Monday, 6 February 2017

The Shallows

Lowdown: A shark turns a girl into a woman.
Review:
An American woman in Mexico. Alone on a personal quest, to be achieved at a pristine beach. What can go wrong?
The music video like scenes of a photogenic girl on a surfing board are interrupted when a whale carcass appears, accompanied by a shark.
Our girl is left stranded in the water, on top of a rock, accompanied by a volleyball. Actually, an injured seagull she refers to as Steven Seagull.
A good, exciting, tale of girl against nature follows. Our hero is analytical, fact based and cool minded in her struggle. Only problem is that unlike The Old Man and the Sea, The Shallows turns to the ridiculous as it nears climax. Also, unlike Hemingway’s, the happy ending is all but inevitable. There is no way our young Texan will lose at Mexico!
Note: Although set in Mexico, The Shallows was filmed in Queensland. Yours truly believes he actually knows the specific beach, or at least one of the beaches, put into use.
Overall:
I am not into horror; on paper, The Shallows is not my type of movie. Yet it is not a horror movie per se; this is not a movie that tries to scare its viewer but rather a movie that tells a story.
Despite clearly targeting younger adults of the Insta generation, it is a well made feminist movie. 3 out of 5 sharks (crabs) for this one.

Tuesday, 17 January 2017

The Accountant

We’ve already seen Ben Affleck play a superhero in Batman, and now with The Accountant he plays another: a good accountant. And if that’s not super enough for you, he’s also crack commando that eats Rambo for breakfast, powered by years of experience as a social outcast for his autism/Asperger.
The nice thing about The Accountant is how we get to slowly gather information about our hero as the movie progresses. The not so nice is that, upon the settling of the dust, it is clear this is just another American action movie with all the illogical bullshit that tends to dominate such affairs. Predictability included.
So, yes, Affleck plays Chris, an autistic super accountant by day with the ability to push his accountancy further through the use of martial arts and/or firepower. Reluctant to delve further into the field of dealing with the dubious parts of society that usually hire his services, he asks his mysterious English accented operator for something peaceful; she gives him a challenging accounting task at a promising American technology company that seems to have stumbled upon suspected embezzlement. Our super accountant quickly figures things out, against all odds (yet in a way that makes it clear every accounting student in the world would have figured it out). In turn, this makes the baddies switch into full hostility mode, sends our reluctant hero back to his racks of guns & ammo, and proves to us viewers that one cannot cast an actor such as John Lithgow to play the CEO of that tech company and expect the role to be minor.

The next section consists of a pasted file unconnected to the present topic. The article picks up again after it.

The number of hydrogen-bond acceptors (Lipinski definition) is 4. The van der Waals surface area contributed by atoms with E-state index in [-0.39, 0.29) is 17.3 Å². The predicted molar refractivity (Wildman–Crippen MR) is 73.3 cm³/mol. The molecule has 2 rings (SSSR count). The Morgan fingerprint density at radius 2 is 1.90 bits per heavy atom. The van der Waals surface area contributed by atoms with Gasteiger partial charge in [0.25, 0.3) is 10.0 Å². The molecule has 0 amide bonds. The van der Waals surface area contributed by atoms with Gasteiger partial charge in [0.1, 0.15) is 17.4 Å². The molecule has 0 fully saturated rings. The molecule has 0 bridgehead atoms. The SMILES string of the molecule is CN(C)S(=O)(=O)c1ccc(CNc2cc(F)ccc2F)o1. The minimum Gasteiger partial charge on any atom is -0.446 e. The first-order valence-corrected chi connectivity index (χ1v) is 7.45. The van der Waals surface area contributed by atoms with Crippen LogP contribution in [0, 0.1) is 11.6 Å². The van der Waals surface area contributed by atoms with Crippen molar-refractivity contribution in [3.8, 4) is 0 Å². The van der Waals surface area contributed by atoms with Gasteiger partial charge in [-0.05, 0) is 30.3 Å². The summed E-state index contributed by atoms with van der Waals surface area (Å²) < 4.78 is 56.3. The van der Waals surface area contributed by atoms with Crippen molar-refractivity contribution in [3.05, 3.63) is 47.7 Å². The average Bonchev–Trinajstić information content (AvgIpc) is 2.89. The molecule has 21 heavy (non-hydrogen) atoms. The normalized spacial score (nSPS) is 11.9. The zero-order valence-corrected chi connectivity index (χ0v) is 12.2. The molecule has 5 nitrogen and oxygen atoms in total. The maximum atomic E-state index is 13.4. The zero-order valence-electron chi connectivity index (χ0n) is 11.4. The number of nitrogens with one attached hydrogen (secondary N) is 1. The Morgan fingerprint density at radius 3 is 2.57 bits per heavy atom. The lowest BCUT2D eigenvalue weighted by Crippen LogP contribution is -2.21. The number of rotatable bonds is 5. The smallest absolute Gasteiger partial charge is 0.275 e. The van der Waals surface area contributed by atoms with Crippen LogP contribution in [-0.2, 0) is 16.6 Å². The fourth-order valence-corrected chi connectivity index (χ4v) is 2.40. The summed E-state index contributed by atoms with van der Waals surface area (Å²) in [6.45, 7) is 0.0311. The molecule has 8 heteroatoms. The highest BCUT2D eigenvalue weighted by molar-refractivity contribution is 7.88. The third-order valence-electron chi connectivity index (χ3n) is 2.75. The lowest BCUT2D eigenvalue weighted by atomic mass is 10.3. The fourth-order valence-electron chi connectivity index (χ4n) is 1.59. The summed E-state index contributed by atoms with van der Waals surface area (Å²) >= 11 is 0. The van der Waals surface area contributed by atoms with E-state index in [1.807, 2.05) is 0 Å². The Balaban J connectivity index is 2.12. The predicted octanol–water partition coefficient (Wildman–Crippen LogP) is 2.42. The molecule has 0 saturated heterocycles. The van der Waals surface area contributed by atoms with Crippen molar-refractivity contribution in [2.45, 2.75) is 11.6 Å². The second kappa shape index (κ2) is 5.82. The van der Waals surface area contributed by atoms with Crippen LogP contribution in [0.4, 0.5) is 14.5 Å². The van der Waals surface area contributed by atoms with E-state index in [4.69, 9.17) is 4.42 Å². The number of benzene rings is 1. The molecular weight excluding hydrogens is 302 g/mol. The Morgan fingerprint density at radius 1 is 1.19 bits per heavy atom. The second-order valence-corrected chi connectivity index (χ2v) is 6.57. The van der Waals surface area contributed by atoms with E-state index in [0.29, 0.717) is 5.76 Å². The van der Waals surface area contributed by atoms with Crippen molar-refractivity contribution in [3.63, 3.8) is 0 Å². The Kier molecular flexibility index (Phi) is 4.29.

Action ensues; it is good, but seriously, you’ve seen it all before. At the end there are two things that stand for The Accountant: the performance of J. K. Simmons as the federal agent chasing our superhero, and the fact The Accountant is a movie that puts the case against the marginalisation of autistic people in the mainstream.
Overall: 3 out of 5 crabs.

Sunday, 15 January 2017

High-Rise

Lowdown: Animal Farm in a high rise building.
Review:
High-Rise certainly took us by surprise. Being a movie starring the cleaner looking than ever Tom Hiddleston, we’ve sort of expected some polished drama; instead, we got ourselves a weird, eccentric and dystopian allegory. It’s very NSFW, and in case you didn’t get it by now, very weird.
It’s the seventies. Our Tom, or rather our Dr Robert, is a very respectable brain scholar moving in to a new apartment at a middle upper floor of a newish giant residential high rise. The building is its own community, and Robert gets to know the attractive single mother above him and the people at the lower floors as well as those at the penthouse. And yes, the residents’ social class dictates what floor they’re on, and yes, class wars ensue.
Those class wars go way beyond their logical conclusion. For some reason, however, they do not go outside the realm of our high rise’s parking lot, making it obvious depicted events are not to be taken at face value. If you are into that kind of thing, you will like High-Rise; if you aren’t, you will probably suffer.
Overall: High-Rise is a well played smart film, no doubt about it. Only problem is I haven’t enjoyed watching it, not in the least. At 3 out of 5 crabs, I recommend one only approaches it if one is aware of what’s coming and one is well prepared to deal with the frontal assault that is High-Rise.

Wednesday, 11 January 2017

Suicide Squad

I will start at the end: Suicide Squad represents a mainstream attempt at addressing the question of good vs. evil. It does so through the seemingly good using the services of the seemingly bad in order to turn a bad situation into a good one. During this journey, we discover the good are just as bad and the bad can be just as good.
This mainstream attempt takes place in the DC Comics universe, straight after the conclusion of the previous DC Comics movie (Batman vs. Superman): as in, Superman is dead. Yet evil is still about doing its evil things, and with no Supergood to sort the world out, our [American] leaders have to call on the Superbad to do so.
Thus we are introduced to a gang of evil doers that the world has previously locked away and witness as they are put at an impossible position (hence the “suicide” part of the title). That is, they are forced to do their shtick in the name of good or pay the consequences. But since those alleged baddies are unknown to movie goers at large, the first act of Suicide Squad is spent on us acquainting ourselves with this badass gang.